The Springs sell nearly all their wines direct to the public, and to a few restaurants and wine merchants. Visitors are received in their chai (winery) and a sales area in the cellar for labelled bottles under the house. They also sell through the internet and mail order transactions. They export very little.
As the years go by, the couple are seeing their French customer base slowly expanding alongside sales to people belonging to other nationalities.
“Those French people who try our wines are as interested as customers of other nationalities,” says Mike, who produces around 9,000 bottles a year.
“We don’t go in for competitions: they are perhaps more relevant for wine sold through shops, where you need something to attract the customers to your bottles rather than others on the shelf, but for direct retail – which represents 90% of our sales – they’re not worth much since people have the wine in front of them to taste,” he adds.
Sue is a familiar face at local markets, such as the one at Montcuq, at which she sells wine, along with walnuts, prunes and associated products such as walnut bread, cakes, brownies and preserves.
“The walnut and plum trees were here when we came but we’ve gone on to develop a market for what they produce, particularly those to which we add value,” explains Sue.
“I devised a recipe for walnut bread myself from general recipes and took advice from a retired baker, and a Frenchman who lives opposite my stall photocopied his wife’s ‘best walnut cake recipe’ for me when he saw I was selling walnuts.”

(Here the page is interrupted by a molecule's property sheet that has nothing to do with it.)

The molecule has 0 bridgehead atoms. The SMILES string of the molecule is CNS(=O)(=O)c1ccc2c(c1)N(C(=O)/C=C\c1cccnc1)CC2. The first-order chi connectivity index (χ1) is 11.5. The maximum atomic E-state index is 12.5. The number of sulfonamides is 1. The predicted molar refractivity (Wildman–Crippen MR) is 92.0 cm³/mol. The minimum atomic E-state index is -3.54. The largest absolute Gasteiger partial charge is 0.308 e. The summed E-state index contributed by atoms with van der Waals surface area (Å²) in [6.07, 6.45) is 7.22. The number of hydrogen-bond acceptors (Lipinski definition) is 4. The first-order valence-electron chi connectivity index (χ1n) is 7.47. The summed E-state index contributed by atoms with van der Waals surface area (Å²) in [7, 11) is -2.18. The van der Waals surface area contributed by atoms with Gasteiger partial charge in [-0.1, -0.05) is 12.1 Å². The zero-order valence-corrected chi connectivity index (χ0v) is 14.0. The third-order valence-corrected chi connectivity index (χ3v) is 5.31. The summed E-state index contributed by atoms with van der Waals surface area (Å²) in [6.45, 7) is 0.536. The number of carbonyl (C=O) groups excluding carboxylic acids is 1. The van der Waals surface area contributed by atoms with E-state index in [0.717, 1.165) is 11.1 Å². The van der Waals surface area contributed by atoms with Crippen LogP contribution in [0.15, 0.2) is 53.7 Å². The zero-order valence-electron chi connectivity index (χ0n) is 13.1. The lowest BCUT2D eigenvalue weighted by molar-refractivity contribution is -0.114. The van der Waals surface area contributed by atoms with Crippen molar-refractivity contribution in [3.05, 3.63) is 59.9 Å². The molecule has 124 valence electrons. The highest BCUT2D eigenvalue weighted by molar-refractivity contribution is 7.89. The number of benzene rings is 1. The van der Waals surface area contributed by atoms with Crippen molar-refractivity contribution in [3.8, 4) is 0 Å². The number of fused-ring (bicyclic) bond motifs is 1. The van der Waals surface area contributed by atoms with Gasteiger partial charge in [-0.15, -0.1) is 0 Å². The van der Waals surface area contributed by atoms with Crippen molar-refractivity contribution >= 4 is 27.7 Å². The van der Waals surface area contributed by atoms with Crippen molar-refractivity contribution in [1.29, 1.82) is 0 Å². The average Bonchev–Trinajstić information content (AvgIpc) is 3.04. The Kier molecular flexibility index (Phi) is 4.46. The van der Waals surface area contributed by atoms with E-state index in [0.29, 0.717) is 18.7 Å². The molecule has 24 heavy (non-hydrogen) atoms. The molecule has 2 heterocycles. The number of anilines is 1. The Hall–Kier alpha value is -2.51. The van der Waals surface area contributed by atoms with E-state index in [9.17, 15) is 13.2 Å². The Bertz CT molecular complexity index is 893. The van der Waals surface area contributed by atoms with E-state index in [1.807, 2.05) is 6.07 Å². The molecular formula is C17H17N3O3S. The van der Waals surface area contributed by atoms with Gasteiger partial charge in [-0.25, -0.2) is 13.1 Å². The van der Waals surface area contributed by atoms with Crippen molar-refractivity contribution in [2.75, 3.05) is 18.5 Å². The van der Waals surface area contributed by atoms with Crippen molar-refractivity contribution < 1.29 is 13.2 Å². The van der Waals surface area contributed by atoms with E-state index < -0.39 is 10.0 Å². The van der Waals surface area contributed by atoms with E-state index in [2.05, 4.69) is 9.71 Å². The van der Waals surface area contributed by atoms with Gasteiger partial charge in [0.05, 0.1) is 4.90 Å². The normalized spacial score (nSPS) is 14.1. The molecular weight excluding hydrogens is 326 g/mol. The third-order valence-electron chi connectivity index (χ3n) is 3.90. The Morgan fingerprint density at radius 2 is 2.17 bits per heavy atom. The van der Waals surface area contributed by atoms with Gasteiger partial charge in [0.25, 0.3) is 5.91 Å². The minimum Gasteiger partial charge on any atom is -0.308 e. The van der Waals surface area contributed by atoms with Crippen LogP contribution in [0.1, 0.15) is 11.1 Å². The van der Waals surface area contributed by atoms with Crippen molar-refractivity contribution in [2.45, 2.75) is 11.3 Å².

Sue started making marmalade in 2000 and has developed a firm following for it.
“The French like its good strong flavour that comes from using Seville oranges, and the tradition that I use my granny’s recipe,” she says.
Setting up a business more or less from scratch, learning how to grow vines and make good wine, adding new buildings, acquiring equipment, improving facilities and building a client base means the Springs have had their work cut out over the last two decades.
As for developing their communication skills, before moving across the Channel Sue and Mike undertook one-to-one French lessons for just over a year, and they say they’ve made more progress since they arrived, although perhaps not as much as they had hoped.
“Sue’s French has improved more than mine because she does more of the people contact side of the business,” says Mike. “I do more work on the property, such as tractor work and winemaking, so I have more limited contact.”
Nevertheless, the couple have made lots of new friends in France since moving there in 1994 and are fully accepted by their neighbours. Sue has been a municipal councillor since 2008 and says this has helped them to become very much a part of their village community.
“The people are friendly, once they’ve got to know you – much like anywhere else,” says Sue.
Facing page: Harvesting grapes at the Domaine du Garinet vineyard, owned by British expats, Sue and Mike Spring ( pictured above)
Below: Aerial view of Domaine du Garinet in Lot
Clockwise from main photo: The bottling and corking machine; Mike and a fellow worker present their hand-harvested grapes; Mike punches down the cap so that grape skins are mixed with the grape juice
Top left: Sue selling the Domaine du Garinet wines on Lot’s famous Pont Valentré Above: The enterprising expat sells wine and other produce at local markets